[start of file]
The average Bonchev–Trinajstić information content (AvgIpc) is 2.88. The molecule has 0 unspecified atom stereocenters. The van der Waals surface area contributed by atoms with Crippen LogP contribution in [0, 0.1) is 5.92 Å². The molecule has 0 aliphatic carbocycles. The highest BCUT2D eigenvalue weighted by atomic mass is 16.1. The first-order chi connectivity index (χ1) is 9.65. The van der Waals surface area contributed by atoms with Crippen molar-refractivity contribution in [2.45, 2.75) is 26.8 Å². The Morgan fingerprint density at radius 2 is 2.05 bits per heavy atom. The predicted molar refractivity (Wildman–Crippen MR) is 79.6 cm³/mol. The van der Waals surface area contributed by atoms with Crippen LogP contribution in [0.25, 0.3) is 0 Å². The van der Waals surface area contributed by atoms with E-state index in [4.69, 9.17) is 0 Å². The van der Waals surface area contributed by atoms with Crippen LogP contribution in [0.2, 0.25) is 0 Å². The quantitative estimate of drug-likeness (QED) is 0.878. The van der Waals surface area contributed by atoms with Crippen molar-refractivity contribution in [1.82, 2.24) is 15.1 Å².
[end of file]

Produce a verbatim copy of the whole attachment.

The average Bonchev–Trinajstić information content (AvgIpc) is 2.88. The molecule has 0 unspecified atom stereocenters. The van der Waals surface area contributed by atoms with Crippen LogP contribution in [0, 0.1) is 5.92 Å². The molecule has 0 aliphatic carbocycles. The highest BCUT2D eigenvalue weighted by atomic mass is 16.1. The first-order chi connectivity index (χ1) is 9.65. The van der Waals surface area contributed by atoms with Crippen molar-refractivity contribution in [2.45, 2.75) is 26.8 Å². The Morgan fingerprint density at radius 2 is 2.05 bits per heavy atom. The predicted molar refractivity (Wildman–Crippen MR) is 79.6 cm³/mol. The van der Waals surface area contributed by atoms with Crippen LogP contribution in [0.25, 0.3) is 0 Å². The van der Waals surface area contributed by atoms with E-state index in [4.69, 9.17) is 0 Å². The van der Waals surface area contributed by atoms with Crippen LogP contribution in [0.2, 0.25) is 0 Å². The quantitative estimate of drug-likeness (QED) is 0.878. The van der Waals surface area contributed by atoms with Crippen molar-refractivity contribution in [1.82, 2.24) is 15.1 Å².